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when I ran a program which will cause the segmentation fault as root user , the core is not dumped.. I checked the ulimit -c and it is unlimited...But if I ran as a normal user the program is dumping the core..

    suresh@suresh-desktop:~$ ulimit -c
    unlimited
    suresh@suresh-desktop:~$ ./main 
    Segmentation fault (core dumped)
    suresh@suresh-desktop:~$ sudo ./main 
    Segmentation fault
    suresh@suresh-desktop:~$ 








    root@suresh-desktop:~# ulimit -c unlimited
    root@suresh-desktop:~# ./main 
    Segmentation fault


    //main.c

        main()
        {

        *((int *)0xb80000) = 123;
        }   

root@suresh-desktop:~# ulimit -a -S
core file size          (blocks, -c) unlimited
data seg size           (kbytes, -d) unlimited
scheduling priority             (-e) 20
file size               (blocks, -f) unlimited
pending signals                 (-i) 16382
max locked memory       (kbytes, -l) 64
max memory size         (kbytes, -m) unlimited
open files                      (-n) 1024
pipe size            (512 bytes, -p) 8
POSIX message queues     (bytes, -q) 819200
real-time priority              (-r) 0
stack size              (kbytes, -s) 8192
cpu time               (seconds, -t) unlimited
max user processes              (-u) unlimited
virtual memory          (kbytes, -v) unlimited
file locks                      (-x) unlimited










root@suresh-desktop:~# ulimit -a -H
core file size          (blocks, -c) unlimited
data seg size           (kbytes, -d) unlimited
scheduling priority             (-e) 20
file size               (blocks, -f) unlimited
pending signals                 (-i) 16382
max locked memory       (kbytes, -l) 64
max memory size         (kbytes, -m) unlimited
open files                      (-n) 1024
pipe size            (512 bytes, -p) 8
POSIX message queues     (bytes, -q) 819200
real-time priority              (-r) 0
stack size              (kbytes, -s) unlimited
cpu time               (seconds, -t) unlimited
max user processes              (-u) unlimited
virtual memory          (kbytes, -v) unlimited
file locks                      (-x) unlimited
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I'm still working to find you a solution. I removed my answer as it didn't fix your problem. –  RC. Oct 28 '09 at 13:42
    
What does 'ulimit -a -S' and 'ulimit -a -H' give you when logged in as root? –  paxdiablo Oct 28 '09 at 13:42
    
Does this application daemonize itself by any chance? –  RC. Oct 28 '09 at 13:47
    
no.. i have posted the code –  suresh Oct 28 '09 at 13:52
    
Can you update the question with the output of the ulimit -a -H that paxdiablo suggested so it can be verified that you're not being restricted by a hard limit. You will only be allowed to increase the core size up to the hard limit via ulimit -c X. –  RC. Oct 28 '09 at 13:57
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5 Answers

up vote 1 down vote accepted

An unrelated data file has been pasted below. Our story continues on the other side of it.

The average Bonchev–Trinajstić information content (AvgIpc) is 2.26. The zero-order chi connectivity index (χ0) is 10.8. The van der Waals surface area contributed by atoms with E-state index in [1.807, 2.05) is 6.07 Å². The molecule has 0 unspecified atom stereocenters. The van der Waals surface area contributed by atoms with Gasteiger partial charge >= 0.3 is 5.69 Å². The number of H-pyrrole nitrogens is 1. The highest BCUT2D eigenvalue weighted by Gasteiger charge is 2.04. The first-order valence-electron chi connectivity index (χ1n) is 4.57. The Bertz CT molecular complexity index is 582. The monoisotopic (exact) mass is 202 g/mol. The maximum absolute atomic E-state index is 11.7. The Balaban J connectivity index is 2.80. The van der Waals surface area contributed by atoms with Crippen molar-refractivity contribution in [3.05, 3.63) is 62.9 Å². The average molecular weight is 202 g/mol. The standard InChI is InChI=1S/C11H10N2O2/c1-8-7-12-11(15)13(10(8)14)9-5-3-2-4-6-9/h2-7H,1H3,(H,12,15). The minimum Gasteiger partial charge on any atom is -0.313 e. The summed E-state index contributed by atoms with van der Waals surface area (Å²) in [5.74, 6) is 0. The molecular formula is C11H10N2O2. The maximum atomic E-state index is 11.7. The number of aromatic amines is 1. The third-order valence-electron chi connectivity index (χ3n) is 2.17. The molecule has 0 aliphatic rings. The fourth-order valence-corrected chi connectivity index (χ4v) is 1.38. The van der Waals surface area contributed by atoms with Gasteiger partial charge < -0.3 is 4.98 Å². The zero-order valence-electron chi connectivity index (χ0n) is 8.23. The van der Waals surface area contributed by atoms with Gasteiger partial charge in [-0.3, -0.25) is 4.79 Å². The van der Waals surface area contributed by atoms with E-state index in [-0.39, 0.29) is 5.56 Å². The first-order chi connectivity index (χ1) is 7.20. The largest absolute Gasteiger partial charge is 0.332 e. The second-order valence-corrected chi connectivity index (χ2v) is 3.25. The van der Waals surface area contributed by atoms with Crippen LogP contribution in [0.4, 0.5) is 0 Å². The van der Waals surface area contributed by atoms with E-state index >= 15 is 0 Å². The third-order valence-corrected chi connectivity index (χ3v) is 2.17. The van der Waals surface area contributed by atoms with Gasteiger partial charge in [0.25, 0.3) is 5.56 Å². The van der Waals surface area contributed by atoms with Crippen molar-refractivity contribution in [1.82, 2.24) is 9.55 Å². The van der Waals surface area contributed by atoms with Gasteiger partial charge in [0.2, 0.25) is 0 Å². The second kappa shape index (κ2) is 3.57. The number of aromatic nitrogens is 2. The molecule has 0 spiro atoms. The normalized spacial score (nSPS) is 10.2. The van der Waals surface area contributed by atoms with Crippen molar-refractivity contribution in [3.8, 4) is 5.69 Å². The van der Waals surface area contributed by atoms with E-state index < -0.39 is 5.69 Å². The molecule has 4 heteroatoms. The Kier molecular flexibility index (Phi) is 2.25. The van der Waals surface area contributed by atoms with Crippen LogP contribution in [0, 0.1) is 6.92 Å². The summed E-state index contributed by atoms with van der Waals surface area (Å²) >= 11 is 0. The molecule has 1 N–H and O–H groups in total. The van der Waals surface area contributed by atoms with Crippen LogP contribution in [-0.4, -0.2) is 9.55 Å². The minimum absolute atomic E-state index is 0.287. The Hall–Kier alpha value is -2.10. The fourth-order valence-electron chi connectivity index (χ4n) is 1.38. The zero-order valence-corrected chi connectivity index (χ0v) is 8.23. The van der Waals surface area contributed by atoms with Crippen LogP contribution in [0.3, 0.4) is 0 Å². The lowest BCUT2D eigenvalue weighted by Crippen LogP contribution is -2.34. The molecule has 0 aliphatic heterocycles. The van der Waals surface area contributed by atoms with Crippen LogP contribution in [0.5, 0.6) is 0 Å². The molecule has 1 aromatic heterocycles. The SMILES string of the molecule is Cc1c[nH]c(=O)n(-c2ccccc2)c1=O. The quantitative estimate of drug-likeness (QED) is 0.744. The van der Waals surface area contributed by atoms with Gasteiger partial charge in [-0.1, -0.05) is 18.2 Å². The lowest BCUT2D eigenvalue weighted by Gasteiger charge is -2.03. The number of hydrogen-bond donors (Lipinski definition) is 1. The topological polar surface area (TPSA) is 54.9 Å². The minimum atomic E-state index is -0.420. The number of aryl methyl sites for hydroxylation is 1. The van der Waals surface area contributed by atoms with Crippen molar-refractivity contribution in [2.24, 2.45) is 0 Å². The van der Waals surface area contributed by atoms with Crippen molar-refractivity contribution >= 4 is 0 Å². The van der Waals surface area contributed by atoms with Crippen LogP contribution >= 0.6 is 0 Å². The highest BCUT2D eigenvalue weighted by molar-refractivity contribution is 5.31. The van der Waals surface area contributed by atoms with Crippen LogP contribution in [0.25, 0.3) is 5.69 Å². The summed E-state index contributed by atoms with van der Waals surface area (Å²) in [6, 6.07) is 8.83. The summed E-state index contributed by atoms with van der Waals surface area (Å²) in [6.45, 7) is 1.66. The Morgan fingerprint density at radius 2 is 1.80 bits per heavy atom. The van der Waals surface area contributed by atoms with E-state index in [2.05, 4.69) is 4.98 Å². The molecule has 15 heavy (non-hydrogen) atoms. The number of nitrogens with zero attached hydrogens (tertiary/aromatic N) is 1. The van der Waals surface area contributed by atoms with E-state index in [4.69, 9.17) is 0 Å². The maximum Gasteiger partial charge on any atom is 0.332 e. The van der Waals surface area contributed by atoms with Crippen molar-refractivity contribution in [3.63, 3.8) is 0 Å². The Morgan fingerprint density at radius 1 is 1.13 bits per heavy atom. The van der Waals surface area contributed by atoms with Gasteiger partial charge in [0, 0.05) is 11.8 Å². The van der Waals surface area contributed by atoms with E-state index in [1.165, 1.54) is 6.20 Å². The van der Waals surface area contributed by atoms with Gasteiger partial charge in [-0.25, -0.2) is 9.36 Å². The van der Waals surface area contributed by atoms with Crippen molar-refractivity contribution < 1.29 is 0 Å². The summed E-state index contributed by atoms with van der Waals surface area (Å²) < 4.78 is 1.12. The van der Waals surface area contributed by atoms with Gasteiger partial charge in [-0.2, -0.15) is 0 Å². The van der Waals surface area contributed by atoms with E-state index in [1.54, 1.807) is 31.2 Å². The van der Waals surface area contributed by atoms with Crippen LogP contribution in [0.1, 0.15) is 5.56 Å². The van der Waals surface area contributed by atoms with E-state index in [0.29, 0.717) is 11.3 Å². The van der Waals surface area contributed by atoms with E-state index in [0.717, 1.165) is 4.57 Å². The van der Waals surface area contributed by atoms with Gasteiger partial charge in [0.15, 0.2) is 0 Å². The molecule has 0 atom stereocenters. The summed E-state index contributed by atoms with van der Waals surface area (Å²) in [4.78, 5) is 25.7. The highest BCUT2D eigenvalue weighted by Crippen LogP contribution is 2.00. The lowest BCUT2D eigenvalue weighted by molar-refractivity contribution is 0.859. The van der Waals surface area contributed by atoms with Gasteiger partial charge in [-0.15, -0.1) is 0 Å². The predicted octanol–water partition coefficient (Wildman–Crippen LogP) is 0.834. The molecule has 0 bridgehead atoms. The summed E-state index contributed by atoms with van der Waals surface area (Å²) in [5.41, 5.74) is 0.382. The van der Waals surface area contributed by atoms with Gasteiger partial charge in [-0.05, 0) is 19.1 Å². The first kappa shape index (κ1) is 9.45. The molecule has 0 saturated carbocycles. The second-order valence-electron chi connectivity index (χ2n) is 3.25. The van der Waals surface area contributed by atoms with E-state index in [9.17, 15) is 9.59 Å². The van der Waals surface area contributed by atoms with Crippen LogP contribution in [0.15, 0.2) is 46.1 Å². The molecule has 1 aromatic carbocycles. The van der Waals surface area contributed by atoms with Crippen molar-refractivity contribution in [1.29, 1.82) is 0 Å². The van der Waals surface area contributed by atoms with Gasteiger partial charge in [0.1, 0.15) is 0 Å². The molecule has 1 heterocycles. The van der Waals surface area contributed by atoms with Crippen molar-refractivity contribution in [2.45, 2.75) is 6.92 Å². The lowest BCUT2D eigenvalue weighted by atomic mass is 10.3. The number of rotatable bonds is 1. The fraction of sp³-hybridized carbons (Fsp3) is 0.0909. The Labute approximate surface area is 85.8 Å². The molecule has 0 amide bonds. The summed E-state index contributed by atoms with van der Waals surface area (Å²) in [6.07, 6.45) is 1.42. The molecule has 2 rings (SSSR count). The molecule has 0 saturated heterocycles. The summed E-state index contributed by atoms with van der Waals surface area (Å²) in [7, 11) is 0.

Just a quick query. Does the core file owned by user suresh still exist when you run as user root (and what are its permissions)?

It may be that the system will not overwrite an existing core dump if the permissions protect it (despite root's supposed super powers).

Try deleting the current core file before running as root (check the directory permissions as well to ensure root can create files there).

For what it's worth, there's a long list of reasons why core won't be dumped. Some of these don't apply to your situation but you should examine them for clues (if my hypothesis above is incorrect).

  • The core would have been larger than the current ulimit.
  • You don't have permissions to dump core (directory and file).
  • The file system isn't writable and hasn't sufficient free space.
  • There's a sub directory named core in the working directory.
  • There's a file named core with multiple hard links.
  • The executable has the suid or sgid bit enabled. Ditto if you have execute permissions but no read permissions on the file.
  • The segmentation fault could be a kernel oops, check the system logs.
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I believe I had the same issue. I was able to correctly generate core files under sudo by modifying the /etc/security/limits.conf file to add this line:

root   soft   core   unlimited

It seems like running sudo creates a new shell for user root, with the core limit set to 0. This change "fixes" that problem, though I'm certain this opens up some pote

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sudo  sh -c "ulimit -c unlimited; ./main"
Segmentation fault (core dumped)

I am not sure if this is the correct and secure way, but it works. Sudo starts a new shell and new limit is set inside this shell just before the program is executed.

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it doesn't work –  suresh Oct 28 '09 at 15:28
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You might want to have a look at this to see why the core dump is not being written. The answer provided by paxdiablo is probably on the mark. What you might want to do is adjust how core dumps are written, i.e. core-{PID} instead of just 'core'. Its good practice to do that anyway.

man 5 core should provide the same information contained in the page that I linked.

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setuid executables (sudo is an example) are subject to some limitations, try:

$ sudo -i
# echo -n 2 > /proc/sys/fs/suid_dumpable
# exit
$ sudo ./main

Make sure to delete any old 'core' file beforehand (an existing core file will not be overwritten)

There are potential security risks involved - search the net for "suid_dumpable"

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